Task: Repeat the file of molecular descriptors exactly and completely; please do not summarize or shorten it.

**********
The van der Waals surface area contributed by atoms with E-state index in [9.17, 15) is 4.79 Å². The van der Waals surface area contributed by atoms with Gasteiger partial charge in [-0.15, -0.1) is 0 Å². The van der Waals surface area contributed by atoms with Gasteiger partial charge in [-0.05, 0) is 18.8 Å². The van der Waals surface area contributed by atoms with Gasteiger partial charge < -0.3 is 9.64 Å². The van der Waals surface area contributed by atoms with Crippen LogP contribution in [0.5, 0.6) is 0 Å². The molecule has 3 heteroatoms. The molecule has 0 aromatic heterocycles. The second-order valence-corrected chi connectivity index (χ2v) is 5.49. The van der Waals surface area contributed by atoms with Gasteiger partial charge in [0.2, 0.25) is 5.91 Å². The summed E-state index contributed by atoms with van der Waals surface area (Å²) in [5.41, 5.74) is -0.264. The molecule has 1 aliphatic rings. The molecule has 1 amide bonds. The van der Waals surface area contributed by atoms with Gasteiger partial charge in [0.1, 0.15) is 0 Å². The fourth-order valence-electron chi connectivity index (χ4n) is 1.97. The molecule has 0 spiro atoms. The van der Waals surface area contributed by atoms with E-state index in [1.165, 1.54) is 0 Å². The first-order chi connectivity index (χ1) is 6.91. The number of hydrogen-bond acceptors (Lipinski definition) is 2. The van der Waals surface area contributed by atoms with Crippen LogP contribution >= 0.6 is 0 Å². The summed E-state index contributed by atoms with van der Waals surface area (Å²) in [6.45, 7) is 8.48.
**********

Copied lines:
The van der Waals surface area contributed by atoms with E-state index in [9.17, 15) is 4.79 Å². The van der Waals surface area contributed by atoms with Gasteiger partial charge in [-0.15, -0.1) is 0 Å². The van der Waals surface area contributed by atoms with Gasteiger partial charge in [-0.05, 0) is 18.8 Å². The van der Waals surface area contributed by atoms with Gasteiger partial charge < -0.3 is 9.64 Å². The van der Waals surface area contributed by atoms with Crippen LogP contribution in [0.5, 0.6) is 0 Å². The molecule has 3 heteroatoms. The molecule has 0 aromatic heterocycles. The second-order valence-corrected chi connectivity index (χ2v) is 5.49. The van der Waals surface area contributed by atoms with Gasteiger partial charge in [0.2, 0.25) is 5.91 Å². The summed E-state index contributed by atoms with van der Waals surface area (Å²) in [5.41, 5.74) is -0.264. The molecule has 1 aliphatic rings. The molecule has 1 amide bonds. The van der Waals surface area contributed by atoms with Gasteiger partial charge in [0.1, 0.15) is 0 Å². The fourth-order valence-electron chi connectivity index (χ4n) is 1.97. The molecule has 0 spiro atoms. The van der Waals surface area contributed by atoms with E-state index in [1.165, 1.54) is 0 Å². The first-order chi connectivity index (χ1) is 6.91. The number of hydrogen-bond acceptors (Lipinski definition) is 2. The van der Waals surface area contributed by atoms with Crippen LogP contribution >= 0.6 is 0 Å². The summed E-state index contributed by atoms with van der Waals surface area (Å²) in [6.45, 7) is 8.48.